The past few weeks have been a blur for us here at Hotcakes Commerce for quite a few reasons… We were highly involved at DNNCon Palm Beach 2014. This is the third consecutive DNN event that we’ve sponsored and attended. We not only sponsored this time, but we also co-organized, provided a training track, presented 2 sessions, and emceed the event. It’s always great to participate with the DNN community and this time we took it to a whole new level.
We’ve just gotten done with the October episode of DNNHangout – this time featuring longtime DNN community member and skin designer, Tracy Wittenkeller. You may or may not have heard of Tracy, but he’s the man behind the team that brings you T-Worx and DNN Magazine. Chance are that you’ve already used or purchase one of his skins at some point. Tracy walks us through some new and exciting techniques that his company is applying to their new skins to help use contemporary design techniques, while at the same time making the content editing experience accessible to the average content editor. From what we could see, he’s taken this a long way to fill in that gap and by using a lot of existing DNN features!
I don’t know if you deal with as many websites as I do, but I’ve been dealing with other peoples DNN sites since I first began dabbling with it over a decade ago. (Boy, does that make me feel old!) Restoring the website from someone else’s environment to test, troubleshoot, and fix an issue isn’t a major issue as long as you have some experience with IIS, SQL Server, and Windows. However, the testing you need to do often requires access to multiple accounts. This is the problem. Duplicating those accounts is either non-trivial, or time consuming. So why not just reset all of their passwords?
It’s been a LONG time since I began and last updated the “participate” blog series. A lot of things have changed since then. I am at a new company. Shaun Walker moved on too. Joe Brinkman is now leading community. Charles Nurse took over as the Chief Architect. The DNN core is now much more open for contributions, and so many more changes. Regardless to your personal opinions, there is a bright future for DNN. Part of this is the introduction of working groups, one of which is the Training working group that I am leading – and I need your help. Nay… The COMMUNITY needs your help!
This is the second post in a series of blog posts that will focus on ways that you can participate in DNN in some way. Participation is incredibly important. Without it, any community will suffer, and an open source community like ours knows this all too well if you look at the history of open source. After all, what good is any project if no one is using it. Luckily, we have had the luxury of millions of users, nearly a million production sites, over a thousand eco-system vendors & system integrators, and more. We have thrived more than most. However, like I stated before, there are a ton of ways for you to participate. If you’re new to DNN, this post will help you help others by answering questions.
There’s really nothing bad I could possibly say about any code camp in Florida. Community leaders like Dave Noderer make such a thing impossible. They are so amazing in their ability to organize a fantastic event. South Florida Code Camp 2013 was just as amazing as this code camp always has been. This is about my 3rd or 4th time presenting here. It just gets better and better! This blog post is mostly about the resources for my sessions though.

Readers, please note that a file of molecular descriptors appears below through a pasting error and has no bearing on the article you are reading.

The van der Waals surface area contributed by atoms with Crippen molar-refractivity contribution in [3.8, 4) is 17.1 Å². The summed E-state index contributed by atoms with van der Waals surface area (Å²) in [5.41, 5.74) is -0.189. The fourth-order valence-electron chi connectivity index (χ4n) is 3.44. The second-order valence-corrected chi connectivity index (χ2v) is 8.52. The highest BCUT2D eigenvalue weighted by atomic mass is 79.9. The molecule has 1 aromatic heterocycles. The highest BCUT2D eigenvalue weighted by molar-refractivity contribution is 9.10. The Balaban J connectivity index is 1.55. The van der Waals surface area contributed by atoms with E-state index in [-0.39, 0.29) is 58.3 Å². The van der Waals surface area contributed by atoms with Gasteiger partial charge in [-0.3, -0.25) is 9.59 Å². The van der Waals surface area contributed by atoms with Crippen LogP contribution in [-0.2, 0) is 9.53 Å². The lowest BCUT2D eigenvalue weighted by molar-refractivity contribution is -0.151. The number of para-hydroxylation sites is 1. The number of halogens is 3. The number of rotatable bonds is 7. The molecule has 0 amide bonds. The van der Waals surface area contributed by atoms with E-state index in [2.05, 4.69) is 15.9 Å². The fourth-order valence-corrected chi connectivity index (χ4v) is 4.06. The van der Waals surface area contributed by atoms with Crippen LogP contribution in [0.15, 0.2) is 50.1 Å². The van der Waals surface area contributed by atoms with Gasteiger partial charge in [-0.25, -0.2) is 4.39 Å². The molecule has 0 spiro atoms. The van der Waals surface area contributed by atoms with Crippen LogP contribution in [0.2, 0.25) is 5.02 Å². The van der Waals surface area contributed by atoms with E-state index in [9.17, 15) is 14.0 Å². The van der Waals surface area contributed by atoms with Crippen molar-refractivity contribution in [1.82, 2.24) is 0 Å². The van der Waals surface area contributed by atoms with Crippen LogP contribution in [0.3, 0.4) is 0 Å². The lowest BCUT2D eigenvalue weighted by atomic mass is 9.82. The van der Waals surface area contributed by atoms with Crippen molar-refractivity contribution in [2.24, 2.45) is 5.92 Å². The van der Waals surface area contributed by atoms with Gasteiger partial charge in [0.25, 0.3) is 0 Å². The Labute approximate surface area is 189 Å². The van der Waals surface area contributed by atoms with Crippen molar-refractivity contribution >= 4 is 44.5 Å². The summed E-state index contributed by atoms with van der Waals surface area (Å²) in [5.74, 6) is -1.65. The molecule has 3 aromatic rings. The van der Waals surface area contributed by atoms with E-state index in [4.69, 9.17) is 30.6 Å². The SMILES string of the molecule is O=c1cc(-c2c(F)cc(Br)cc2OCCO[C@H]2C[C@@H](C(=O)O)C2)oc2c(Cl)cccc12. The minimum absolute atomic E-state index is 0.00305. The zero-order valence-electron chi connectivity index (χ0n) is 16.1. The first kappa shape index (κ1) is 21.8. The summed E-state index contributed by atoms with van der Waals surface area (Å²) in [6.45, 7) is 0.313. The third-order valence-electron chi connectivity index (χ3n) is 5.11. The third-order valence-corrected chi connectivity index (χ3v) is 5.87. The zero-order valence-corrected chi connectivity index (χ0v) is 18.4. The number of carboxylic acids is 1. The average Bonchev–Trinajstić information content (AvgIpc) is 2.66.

It’s been a while since I’ve been to South Florida Code Camp (#sflcc). If you’re not aware, it is the largest code camp in the State of Florida. They regularly have at least 700 attendees. People come from all over the state to attend this code camp, and if you’re reading this blog, you should too. Code camps are a one-day event that allows you to learn about all kinds of useful information. In fact, Day of DotNetNuke was modeled after the code camp model. If you want to meet and learn from some of the most passionate people dealing with Microsoft technologies… Go to a code camp!
What do alligators, gators, and DotNetNuke have in common? The University of Florida! That’s right… The University of Florida – or Florida to most of you – is looking for a talented DNN developer to build some state-of-the-art applications. This is not a remote gig. You need to move to or live near the university.
It may surprise you to hear that in such a populated region such as London to hear that there has never been a DotNetNuke user group there. That’s right! There isn’t an area in the United Kingdom that is considered to be more metropolitan. It’s also considered to be a leading global city in numerous areas such as arts, commerce, education, entertainment, fashion, finance, healthcare, media, research and development, and more. Yet DNN hasn’t reached their techie scene. That’s changing! The very first user group meeting that focuses on DNN will be held there in just a couple of short weeks.
First of all, if you haven’t already heard, there was a contest. The annual DotNetNuke SUPER Fan contest. There was voting. There were shenanigans. There was all kinds of friendly competition. And in the end, there was a winner. That winner was awarded at DNN World 2012 in Orlando, Florida. Not only was the contest a bunch of fun as usual, but the awards ceremony continues to be a blast since it’s held at the most prestigious and informative event about open source CMS in the world…